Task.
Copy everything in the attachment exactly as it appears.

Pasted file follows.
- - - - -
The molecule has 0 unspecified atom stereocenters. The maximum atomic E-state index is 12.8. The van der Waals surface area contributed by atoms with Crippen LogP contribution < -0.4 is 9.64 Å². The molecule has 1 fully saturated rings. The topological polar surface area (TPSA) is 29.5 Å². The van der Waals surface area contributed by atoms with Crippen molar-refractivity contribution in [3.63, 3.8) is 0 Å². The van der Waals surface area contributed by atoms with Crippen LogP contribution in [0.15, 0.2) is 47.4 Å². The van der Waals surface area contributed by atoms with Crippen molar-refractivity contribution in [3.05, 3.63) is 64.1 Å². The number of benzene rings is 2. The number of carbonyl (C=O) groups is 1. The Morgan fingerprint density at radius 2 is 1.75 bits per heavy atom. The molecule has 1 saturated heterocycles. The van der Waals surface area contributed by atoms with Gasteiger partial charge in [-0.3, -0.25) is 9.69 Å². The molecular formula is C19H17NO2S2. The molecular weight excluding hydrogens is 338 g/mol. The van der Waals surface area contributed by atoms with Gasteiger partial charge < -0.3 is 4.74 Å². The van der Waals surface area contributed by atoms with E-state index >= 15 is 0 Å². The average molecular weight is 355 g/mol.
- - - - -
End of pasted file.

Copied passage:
The molecule has 0 unspecified atom stereocenters. The maximum atomic E-state index is 12.8. The van der Waals surface area contributed by atoms with Crippen LogP contribution < -0.4 is 9.64 Å². The molecule has 1 fully saturated rings. The topological polar surface area (TPSA) is 29.5 Å². The van der Waals surface area contributed by atoms with Crippen molar-refractivity contribution in [3.63, 3.8) is 0 Å². The van der Waals surface area contributed by atoms with Crippen LogP contribution in [0.15, 0.2) is 47.4 Å². The van der Waals surface area contributed by atoms with Crippen molar-refractivity contribution in [3.05, 3.63) is 64.1 Å². The number of benzene rings is 2. The number of carbonyl (C=O) groups is 1. The Morgan fingerprint density at radius 2 is 1.75 bits per heavy atom. The molecule has 1 saturated heterocycles. The van der Waals surface area contributed by atoms with Gasteiger partial charge in [-0.3, -0.25) is 9.69 Å². The molecular formula is C19H17NO2S2. The molecular weight excluding hydrogens is 338 g/mol. The van der Waals surface area contributed by atoms with Gasteiger partial charge < -0.3 is 4.74 Å². The van der Waals surface area contributed by atoms with E-state index >= 15 is 0 Å². The average molecular weight is 355 g/mol.